Hamilton,
01
April
2018
|
06:11 PM
America/New_York

MAPPING DNA

What once took 13 years and $2.7 billion can now be done in hours on a $1,400 mobile device

The rate of technological advancement in the sequencing of human DNA is enormous and raising complex social and ethical questions about how far it should go, says Mohawk College Biotechnology Professor Dr. Ethan Paschos.

Mapping the human genome can be done now in hours on a device the size of a cellphone and for less than $1,400 CAN. In 2001, the first time DNA was sequenced in its entirety, it had taken 13 years and cost $2.7 billion.

“The technology also raises the potential for a future where diseases can be treated before they appear and even where the onset of aging can be ‘turned off.‘”

“Scientifically, it’s very impressive. DNA contains all the information of a human, their height, the colour of their skin, hair and eyes, how they will age, the diseases they will develop as they grow older. It’s all encoded in DNA,” said Dr. Paschos.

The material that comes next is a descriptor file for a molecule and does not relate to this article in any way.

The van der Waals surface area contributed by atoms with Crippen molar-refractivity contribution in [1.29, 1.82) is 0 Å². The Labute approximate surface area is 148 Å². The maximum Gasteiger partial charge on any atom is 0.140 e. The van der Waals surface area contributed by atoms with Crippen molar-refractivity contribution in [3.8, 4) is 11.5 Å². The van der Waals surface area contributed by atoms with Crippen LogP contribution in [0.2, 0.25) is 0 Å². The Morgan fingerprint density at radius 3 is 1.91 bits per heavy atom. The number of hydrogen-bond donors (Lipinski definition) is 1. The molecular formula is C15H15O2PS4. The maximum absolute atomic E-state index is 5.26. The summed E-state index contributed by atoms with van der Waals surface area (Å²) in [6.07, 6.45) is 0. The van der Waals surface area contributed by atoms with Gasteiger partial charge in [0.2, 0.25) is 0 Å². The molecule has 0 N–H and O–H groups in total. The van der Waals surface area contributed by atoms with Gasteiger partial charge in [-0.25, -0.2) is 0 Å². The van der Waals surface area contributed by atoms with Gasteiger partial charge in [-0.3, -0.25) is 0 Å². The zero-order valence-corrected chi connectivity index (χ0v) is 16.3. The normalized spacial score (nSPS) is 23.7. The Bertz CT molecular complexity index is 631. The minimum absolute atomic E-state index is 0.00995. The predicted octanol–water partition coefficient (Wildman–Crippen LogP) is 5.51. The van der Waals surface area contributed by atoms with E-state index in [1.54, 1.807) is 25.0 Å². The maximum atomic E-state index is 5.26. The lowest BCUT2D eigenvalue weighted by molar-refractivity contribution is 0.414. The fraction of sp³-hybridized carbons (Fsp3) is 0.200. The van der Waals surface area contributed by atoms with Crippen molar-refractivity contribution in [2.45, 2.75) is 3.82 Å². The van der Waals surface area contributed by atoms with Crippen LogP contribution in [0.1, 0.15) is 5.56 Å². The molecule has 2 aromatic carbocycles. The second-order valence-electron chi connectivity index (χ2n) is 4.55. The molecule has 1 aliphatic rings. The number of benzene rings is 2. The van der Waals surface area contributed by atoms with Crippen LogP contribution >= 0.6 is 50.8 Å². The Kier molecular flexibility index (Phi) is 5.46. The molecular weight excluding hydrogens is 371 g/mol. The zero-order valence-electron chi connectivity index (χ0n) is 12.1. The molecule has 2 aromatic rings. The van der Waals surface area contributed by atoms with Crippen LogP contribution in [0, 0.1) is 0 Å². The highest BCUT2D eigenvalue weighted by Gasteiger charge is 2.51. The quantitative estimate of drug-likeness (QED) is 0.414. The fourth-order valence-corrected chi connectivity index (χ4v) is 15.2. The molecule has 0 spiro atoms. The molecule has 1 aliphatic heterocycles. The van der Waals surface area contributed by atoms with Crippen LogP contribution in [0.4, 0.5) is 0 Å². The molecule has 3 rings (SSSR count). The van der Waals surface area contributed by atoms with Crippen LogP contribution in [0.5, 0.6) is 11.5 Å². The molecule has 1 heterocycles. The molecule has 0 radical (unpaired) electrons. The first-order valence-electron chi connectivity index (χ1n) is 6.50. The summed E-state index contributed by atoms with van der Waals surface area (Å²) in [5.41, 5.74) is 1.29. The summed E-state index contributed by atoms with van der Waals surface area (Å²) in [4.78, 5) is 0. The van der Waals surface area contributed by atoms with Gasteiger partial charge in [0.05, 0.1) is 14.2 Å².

The sequencing, matched with advanced computing power and big-data analytics, is producing powerful applications in health care, pharmaceutical development, agriculture, environmental science, and law enforcement.

Dr. Paschos says at some point it will be just standard procedure to go to a doctor to get genomes analyzed. But science could also lead to testing babies at birth to determine their risk of developing a whole range of diseases. But who will have access to the data and for what purpose?

“There has been a remarkable pace of technological advancement but now we have to think about how far we want to go.”

The technology also raises the potential for a future where diseases can be treated before they appear and even where the onset of aging can be “turned off.”

Mohawk recently launched a fourth-semester bioinformatics course in the biotechnology program, in which students explore the science of sequencing and the interpretation of data.

Dr. Paschos and his team are researching the use of bacteria to remediate contaminated soil and sequencing the DNA of microbes to better understand how they do that.